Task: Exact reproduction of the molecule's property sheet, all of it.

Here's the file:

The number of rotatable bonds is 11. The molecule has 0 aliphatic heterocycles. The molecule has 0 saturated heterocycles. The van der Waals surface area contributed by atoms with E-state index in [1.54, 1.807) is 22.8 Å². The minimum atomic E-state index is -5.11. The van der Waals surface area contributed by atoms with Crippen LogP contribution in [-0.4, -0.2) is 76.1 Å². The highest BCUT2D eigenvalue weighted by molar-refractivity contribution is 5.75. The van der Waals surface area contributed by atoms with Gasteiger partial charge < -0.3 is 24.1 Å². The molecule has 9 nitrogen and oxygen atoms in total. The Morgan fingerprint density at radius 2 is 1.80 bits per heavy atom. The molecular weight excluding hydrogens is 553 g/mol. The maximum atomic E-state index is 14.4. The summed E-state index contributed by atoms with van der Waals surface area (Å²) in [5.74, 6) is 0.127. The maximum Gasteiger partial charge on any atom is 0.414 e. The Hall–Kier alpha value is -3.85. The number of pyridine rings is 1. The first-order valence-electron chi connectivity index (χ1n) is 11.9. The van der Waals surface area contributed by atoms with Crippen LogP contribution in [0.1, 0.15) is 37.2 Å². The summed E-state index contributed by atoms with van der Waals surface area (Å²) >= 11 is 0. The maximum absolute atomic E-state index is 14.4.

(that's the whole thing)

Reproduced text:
The number of rotatable bonds is 11. The molecule has 0 aliphatic heterocycles. The molecule has 0 saturated heterocycles. The van der Waals surface area contributed by atoms with E-state index in [1.54, 1.807) is 22.8 Å². The minimum atomic E-state index is -5.11. The van der Waals surface area contributed by atoms with Crippen LogP contribution in [-0.4, -0.2) is 76.1 Å². The highest BCUT2D eigenvalue weighted by molar-refractivity contribution is 5.75. The van der Waals surface area contributed by atoms with Gasteiger partial charge < -0.3 is 24.1 Å². The molecule has 9 nitrogen and oxygen atoms in total. The Morgan fingerprint density at radius 2 is 1.80 bits per heavy atom. The molecular weight excluding hydrogens is 553 g/mol. The maximum atomic E-state index is 14.4. The summed E-state index contributed by atoms with van der Waals surface area (Å²) in [5.74, 6) is 0.127. The maximum Gasteiger partial charge on any atom is 0.414 e. The Hall–Kier alpha value is -3.85. The number of pyridine rings is 1. The first-order valence-electron chi connectivity index (χ1n) is 11.9. The van der Waals surface area contributed by atoms with Crippen LogP contribution in [0.1, 0.15) is 37.2 Å². The summed E-state index contributed by atoms with van der Waals surface area (Å²) >= 11 is 0. The maximum absolute atomic E-state index is 14.4.